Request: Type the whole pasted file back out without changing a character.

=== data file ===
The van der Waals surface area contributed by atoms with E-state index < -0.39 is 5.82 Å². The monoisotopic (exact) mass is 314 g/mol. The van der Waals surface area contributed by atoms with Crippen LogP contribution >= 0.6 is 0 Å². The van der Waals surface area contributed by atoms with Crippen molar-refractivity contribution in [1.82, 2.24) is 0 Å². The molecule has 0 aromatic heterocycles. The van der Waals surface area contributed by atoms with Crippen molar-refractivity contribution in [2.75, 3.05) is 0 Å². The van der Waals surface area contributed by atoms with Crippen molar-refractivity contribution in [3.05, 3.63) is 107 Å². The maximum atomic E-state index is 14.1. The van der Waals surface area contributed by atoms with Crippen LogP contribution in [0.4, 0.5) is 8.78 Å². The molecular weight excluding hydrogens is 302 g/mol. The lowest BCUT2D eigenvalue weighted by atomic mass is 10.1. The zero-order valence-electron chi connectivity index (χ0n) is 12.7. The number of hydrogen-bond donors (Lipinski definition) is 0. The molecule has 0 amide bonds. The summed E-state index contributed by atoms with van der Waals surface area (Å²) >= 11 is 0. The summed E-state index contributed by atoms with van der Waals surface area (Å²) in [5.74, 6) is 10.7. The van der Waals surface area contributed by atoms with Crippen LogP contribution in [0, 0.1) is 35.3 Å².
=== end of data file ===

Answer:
The van der Waals surface area contributed by atoms with E-state index < -0.39 is 5.82 Å². The monoisotopic (exact) mass is 314 g/mol. The van der Waals surface area contributed by atoms with Crippen LogP contribution >= 0.6 is 0 Å². The van der Waals surface area contributed by atoms with Crippen molar-refractivity contribution in [1.82, 2.24) is 0 Å². The molecule has 0 aromatic heterocycles. The van der Waals surface area contributed by atoms with Crippen molar-refractivity contribution in [2.75, 3.05) is 0 Å². The van der Waals surface area contributed by atoms with Crippen molar-refractivity contribution in [3.05, 3.63) is 107 Å². The maximum atomic E-state index is 14.1. The van der Waals surface area contributed by atoms with Crippen LogP contribution in [0.4, 0.5) is 8.78 Å². The molecular weight excluding hydrogens is 302 g/mol. The lowest BCUT2D eigenvalue weighted by atomic mass is 10.1. The zero-order valence-electron chi connectivity index (χ0n) is 12.7. The number of hydrogen-bond donors (Lipinski definition) is 0. The molecule has 0 amide bonds. The summed E-state index contributed by atoms with van der Waals surface area (Å²) >= 11 is 0. The summed E-state index contributed by atoms with van der Waals surface area (Å²) in [5.74, 6) is 10.7. The van der Waals surface area contributed by atoms with Crippen LogP contribution in [0, 0.1) is 35.3 Å².